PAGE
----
Specific Learning Disorders affect two to three children per classroom on average. They are called Specific Learning Disorders because one or some of the necessary elements used in the learning process are challenged. Reading, writing, speaking, and calculating are skills used by the child to learn academically. There is a diverse combination of strengths and weaknesses in these skills. Obviously, when one or some of these are affected, the learning process is at risk.
So, even though the child has no intellectual disorders, he/she might have “unsuitable” instruments for learning. In simple words: If you don’t have the right recipe and method to make a cake, even with great ingredients the result won’t be as expected.
When we learn, we mainly process information (outer brain receives information through the senses) and if the brain perceives and/or processes the information differently, the approach will obviously be different.
In our MOOC you will learn about following learning disorders:
- Dyslexia: Difficulty with reading and spelling
- Dysgraphia: Difficulty with handwriting and some fine motor skills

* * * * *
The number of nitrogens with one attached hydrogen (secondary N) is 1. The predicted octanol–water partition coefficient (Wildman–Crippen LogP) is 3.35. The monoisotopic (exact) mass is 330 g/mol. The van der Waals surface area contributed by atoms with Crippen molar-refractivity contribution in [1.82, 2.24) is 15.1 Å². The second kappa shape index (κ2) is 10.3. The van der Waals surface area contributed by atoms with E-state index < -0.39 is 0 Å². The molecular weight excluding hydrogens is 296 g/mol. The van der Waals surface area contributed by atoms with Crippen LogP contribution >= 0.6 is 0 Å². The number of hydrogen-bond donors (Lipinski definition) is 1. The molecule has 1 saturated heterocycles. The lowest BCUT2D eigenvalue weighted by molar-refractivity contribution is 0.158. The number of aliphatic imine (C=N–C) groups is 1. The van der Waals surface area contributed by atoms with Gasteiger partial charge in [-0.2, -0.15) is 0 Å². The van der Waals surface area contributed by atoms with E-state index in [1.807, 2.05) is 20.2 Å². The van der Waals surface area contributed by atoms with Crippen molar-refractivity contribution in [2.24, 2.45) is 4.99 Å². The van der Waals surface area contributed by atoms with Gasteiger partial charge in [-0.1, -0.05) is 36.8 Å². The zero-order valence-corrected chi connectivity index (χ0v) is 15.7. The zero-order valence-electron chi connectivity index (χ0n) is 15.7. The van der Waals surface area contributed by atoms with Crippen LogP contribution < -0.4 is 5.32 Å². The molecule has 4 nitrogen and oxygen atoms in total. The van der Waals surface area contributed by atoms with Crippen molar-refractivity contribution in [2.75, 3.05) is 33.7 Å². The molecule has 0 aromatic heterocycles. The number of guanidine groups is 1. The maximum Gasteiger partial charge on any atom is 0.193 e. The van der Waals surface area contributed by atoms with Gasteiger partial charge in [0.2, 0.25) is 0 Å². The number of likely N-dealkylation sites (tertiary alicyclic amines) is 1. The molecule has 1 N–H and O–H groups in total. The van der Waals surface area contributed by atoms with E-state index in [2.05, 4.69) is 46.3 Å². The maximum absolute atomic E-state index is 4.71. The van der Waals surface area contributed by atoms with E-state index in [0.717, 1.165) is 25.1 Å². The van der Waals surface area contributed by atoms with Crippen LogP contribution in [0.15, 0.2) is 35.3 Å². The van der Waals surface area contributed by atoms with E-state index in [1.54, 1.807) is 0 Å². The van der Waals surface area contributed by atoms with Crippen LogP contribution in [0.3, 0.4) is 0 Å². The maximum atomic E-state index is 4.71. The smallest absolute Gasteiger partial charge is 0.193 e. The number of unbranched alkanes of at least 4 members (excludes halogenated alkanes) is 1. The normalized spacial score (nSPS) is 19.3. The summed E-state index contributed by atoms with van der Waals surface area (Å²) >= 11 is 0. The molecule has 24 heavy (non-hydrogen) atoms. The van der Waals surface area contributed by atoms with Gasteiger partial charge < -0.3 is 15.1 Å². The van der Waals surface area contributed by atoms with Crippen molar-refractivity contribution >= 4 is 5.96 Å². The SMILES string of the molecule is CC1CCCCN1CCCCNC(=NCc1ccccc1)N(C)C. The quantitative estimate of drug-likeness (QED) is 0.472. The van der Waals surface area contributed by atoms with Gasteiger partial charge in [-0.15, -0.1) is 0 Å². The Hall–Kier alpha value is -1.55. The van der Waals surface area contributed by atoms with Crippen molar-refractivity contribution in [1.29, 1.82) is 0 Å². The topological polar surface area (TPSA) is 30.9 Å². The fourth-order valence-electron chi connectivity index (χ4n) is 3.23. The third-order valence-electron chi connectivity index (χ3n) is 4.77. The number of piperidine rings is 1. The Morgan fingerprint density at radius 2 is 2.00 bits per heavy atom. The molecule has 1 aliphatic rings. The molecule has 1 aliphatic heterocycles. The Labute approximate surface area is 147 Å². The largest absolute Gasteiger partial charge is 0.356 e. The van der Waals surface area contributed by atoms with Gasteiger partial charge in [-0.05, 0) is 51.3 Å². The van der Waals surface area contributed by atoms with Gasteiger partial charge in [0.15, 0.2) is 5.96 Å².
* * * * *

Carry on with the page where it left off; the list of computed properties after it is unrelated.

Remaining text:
- Dyscalculia: Difficulty with arithmetic and mathematics
- Dyspraxia: Difficulty with gross and fine motor coordination
- Dysphasia: Difficulty to produce and understand spoken language
Please note that depending on the countries Dyspraxia may be classified as Developmental Coordination Disorder and not as specific learning disorder nonetheless as the overlaps with the other conditions described above are important, we have chosen to integrate it in this project
Various DYS difficulties often co-exist within the same learner. SLD can “overlap,” “co-exist,” or “co-occur”. People with one SLD often confess to experiencing signs of other SLD at some point.
If you want to learn more, check the material from the MOOC: link